We want to thank our distant cousin JEAN DAVEY, KENT, ENGLAND for all the “goodies” she sent – pictures of Manor homes, Coat of Arms, wills, tombstone inscriptions. We hope to get many of these in our October issue.
We wish to welcome a far distant cousin from the greatest distance – WELCOME! JAN WORTHINGTON from SYDNEY, AUSTRALIA.
Bette and I and the newsletter want to thank Bill Worthington, of Springfield, Virginia for his renewal and great donation. They both were greatly appreciated. We thank you greatly. We will put the donation toward improvement of “WORTHINGTON DESCENDANTS “
If your family can be traced as far back as 1538, that means that your ancestors are of very noble stock, because only the aristocracy kept records of their doings before the 16th, century.
As your editors look back on this past year, we keep asking ourselves not “How our members are getting along with their Family History Research” but Are we as your editors giving our members a balanced program of the things which they want and find interesting?” We have tried very hard to do just that, with the kind help from many of our members. Our first year has indeed been an unqualified success, but that success has been due entirely to the enthusiasm and support of our members in the combined research of our Worthington family. Our membership has grown very large since our very first member, Charles Worthington, Atlanta, Ga. sent in his subscription (This is the first time he is aware he is number One). Maryland leads all the states for the amount of subscribers, Illinois is second and Texas is third. This makes Capt. John (1st) Nicholas (2nd) and Robert the Quaker (3rd). We are researching the Worthington in England, where all our lines cross. We dont know how we can get this information to you, but in the coming months we are going, to try. We deal with mostly Parish Records and Lest Court Records, as these, are the moat easily documented. We have one room filled with filing cabinets – full of Worthington records, pictures, maps, wills, deeds. If any member has an idea as to the best way we can impart this information – please, please send in your suggestions. We have thought of taking one immigrant ancestor at a time – But .is this fair?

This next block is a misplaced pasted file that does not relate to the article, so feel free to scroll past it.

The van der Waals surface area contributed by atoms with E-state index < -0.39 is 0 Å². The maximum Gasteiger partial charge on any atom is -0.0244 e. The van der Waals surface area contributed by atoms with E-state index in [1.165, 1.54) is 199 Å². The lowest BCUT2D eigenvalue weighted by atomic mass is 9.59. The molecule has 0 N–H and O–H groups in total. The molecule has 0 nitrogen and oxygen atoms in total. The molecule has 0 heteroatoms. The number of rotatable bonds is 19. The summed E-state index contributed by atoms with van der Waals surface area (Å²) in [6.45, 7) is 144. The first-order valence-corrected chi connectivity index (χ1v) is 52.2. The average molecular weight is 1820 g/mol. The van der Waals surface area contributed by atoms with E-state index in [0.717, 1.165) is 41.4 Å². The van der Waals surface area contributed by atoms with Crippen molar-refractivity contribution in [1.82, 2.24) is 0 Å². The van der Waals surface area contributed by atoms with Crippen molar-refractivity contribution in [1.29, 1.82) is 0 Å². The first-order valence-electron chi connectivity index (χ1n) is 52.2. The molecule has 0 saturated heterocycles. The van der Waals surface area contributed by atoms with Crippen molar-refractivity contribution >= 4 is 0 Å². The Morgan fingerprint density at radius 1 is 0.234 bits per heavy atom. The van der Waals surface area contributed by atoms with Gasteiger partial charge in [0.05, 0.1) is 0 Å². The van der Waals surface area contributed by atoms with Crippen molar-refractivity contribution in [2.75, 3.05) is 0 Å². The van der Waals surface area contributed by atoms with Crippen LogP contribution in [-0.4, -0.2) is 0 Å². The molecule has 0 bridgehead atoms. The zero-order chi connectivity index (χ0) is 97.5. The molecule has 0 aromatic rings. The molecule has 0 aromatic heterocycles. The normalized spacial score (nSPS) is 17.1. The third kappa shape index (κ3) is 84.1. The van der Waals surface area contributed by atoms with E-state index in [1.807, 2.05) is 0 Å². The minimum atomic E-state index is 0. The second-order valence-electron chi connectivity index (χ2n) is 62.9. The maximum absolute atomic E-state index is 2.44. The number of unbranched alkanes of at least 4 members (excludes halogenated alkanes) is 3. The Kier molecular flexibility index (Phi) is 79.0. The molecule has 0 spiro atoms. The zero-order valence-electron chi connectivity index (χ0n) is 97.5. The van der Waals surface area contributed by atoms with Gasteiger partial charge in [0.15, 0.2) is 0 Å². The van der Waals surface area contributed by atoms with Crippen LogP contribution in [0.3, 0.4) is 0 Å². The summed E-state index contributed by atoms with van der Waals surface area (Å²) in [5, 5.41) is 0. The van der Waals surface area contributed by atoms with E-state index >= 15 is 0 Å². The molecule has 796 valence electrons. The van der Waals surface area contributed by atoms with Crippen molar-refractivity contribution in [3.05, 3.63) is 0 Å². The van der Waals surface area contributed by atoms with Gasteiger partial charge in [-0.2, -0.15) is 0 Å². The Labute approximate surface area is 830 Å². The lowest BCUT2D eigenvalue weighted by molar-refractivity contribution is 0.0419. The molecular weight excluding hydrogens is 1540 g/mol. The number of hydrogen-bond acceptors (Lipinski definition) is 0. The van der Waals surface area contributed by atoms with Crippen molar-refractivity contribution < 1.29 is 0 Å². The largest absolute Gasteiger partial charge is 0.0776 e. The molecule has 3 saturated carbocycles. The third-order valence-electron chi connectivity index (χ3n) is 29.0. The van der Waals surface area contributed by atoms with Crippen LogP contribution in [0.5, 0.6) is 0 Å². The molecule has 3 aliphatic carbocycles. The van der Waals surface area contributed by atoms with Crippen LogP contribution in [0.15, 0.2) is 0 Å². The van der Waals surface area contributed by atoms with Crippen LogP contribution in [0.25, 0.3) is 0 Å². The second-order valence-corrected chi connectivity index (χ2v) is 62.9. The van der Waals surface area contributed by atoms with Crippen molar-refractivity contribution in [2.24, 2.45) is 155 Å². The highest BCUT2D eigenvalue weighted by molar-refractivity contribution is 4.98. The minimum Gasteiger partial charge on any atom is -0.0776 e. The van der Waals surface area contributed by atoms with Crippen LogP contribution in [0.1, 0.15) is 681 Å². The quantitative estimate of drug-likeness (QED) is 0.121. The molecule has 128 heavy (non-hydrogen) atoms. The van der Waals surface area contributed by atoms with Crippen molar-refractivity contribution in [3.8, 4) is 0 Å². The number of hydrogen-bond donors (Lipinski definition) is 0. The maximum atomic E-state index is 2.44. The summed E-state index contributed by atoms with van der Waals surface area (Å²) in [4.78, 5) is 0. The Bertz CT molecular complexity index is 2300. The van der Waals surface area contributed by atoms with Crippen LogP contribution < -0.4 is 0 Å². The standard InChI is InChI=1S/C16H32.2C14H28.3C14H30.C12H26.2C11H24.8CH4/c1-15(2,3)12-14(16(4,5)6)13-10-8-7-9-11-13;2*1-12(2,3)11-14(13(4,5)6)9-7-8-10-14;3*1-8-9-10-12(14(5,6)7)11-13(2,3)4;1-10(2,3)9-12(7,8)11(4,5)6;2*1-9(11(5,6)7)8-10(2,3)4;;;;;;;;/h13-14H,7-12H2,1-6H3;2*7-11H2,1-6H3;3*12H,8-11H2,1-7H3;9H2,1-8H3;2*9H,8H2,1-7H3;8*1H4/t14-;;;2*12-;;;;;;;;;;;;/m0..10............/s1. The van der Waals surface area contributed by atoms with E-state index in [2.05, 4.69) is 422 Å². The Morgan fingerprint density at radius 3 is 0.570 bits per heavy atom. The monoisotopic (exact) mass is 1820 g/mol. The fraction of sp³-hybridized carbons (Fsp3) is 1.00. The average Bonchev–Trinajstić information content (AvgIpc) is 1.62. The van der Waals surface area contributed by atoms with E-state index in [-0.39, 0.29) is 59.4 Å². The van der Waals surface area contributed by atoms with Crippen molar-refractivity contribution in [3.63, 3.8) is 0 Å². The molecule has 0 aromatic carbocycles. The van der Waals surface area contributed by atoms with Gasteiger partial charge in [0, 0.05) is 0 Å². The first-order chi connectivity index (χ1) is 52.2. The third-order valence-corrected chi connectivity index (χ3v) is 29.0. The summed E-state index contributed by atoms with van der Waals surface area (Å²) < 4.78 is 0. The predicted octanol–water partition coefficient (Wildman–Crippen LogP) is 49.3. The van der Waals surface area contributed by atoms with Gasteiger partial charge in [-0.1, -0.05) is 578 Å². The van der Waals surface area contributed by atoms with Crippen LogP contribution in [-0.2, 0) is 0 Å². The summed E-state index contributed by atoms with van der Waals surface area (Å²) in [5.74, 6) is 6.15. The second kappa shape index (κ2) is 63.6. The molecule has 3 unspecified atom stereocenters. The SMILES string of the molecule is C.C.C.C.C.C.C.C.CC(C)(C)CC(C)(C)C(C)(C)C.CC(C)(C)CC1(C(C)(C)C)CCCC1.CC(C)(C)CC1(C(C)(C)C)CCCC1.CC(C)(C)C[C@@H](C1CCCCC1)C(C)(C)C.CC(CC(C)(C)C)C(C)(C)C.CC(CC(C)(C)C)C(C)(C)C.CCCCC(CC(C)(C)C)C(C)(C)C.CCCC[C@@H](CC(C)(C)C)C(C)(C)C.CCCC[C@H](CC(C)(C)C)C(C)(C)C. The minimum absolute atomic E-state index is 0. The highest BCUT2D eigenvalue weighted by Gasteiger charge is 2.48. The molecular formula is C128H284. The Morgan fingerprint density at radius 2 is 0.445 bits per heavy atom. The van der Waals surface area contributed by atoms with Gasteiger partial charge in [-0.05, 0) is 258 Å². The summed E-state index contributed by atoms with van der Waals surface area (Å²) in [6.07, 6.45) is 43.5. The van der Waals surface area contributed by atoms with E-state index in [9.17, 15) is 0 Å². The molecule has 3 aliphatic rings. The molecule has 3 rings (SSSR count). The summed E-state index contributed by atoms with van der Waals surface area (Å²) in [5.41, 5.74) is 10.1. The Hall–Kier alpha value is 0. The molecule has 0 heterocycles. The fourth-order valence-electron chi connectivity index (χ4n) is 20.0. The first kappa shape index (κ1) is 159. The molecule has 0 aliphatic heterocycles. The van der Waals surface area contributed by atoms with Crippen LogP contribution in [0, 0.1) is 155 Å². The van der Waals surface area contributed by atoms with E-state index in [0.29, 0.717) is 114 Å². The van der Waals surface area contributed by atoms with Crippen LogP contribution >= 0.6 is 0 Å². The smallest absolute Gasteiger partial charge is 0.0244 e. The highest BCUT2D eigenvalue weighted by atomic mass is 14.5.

It is time for renewal as this is last issue in Volume I – as we subscribe by volume. We don’t want to lose any of you – you are all family. “The Worthington Descendants Family”. Thank you all for putting up with typing mistakes, errors, etc.
We want to especially thank our two faithful husbands, father and son-in-law- Charles Brengle and Philip Poole, who have aided us in all research, transportation, printing, cemetery digging and in preparation for mailing and who have to face and live with the big “W” as a steady diet. We hope to talk to you all again in October. Frances and Bette.
The Newsletter is making great progress. We are getting fine coverage from all distant cousins. Many of you have sent in valuable information on your branch of this vast, wonderful family. No matter how far you are removed from the immigrant ancestors, you have a right to be proud of your blood lines.
Don’t let the mail bag get empty, send in your articles to print in the letter. You each have something to offer. Please share, so that we will not lose knowledge of the ancient ones.
A very interesting fact was sent in by a subscriber, Charles L. Worthington of Atlanta, Ga. It concerned the Bible of Capt. John. It has been in the possession of his family until it was loaned to a family in Annapolis, MD. His father Bruce Worthington had asked him to locate the Bible, which was loaned by his grandfather over forty years ago. Since that time a search has been made for the Bible. The Bible was loaned to a cousin of the family. If anyone has any knowledge of this Bible, please, please let Mr. Worthington know. (See Query column)
Mr. Campbell Worthington tells us about his father’s early life while living at Belmont. His father was Edward Worthington. They built a swimming place and it was fed by cool spring water and the warm gound water, which provided them with their choice – cool or warm swimming. He also relates how his father Edward and his cousin sat in the eaves at Belmont and smoked – no one could see the smoke in the house.
Editor’s note: I think the reference to Belmont is the Worthington Belmont property located in Worthington Valley, Baltimore County, Maryland. It is located in the vicinity of the Montmorenci.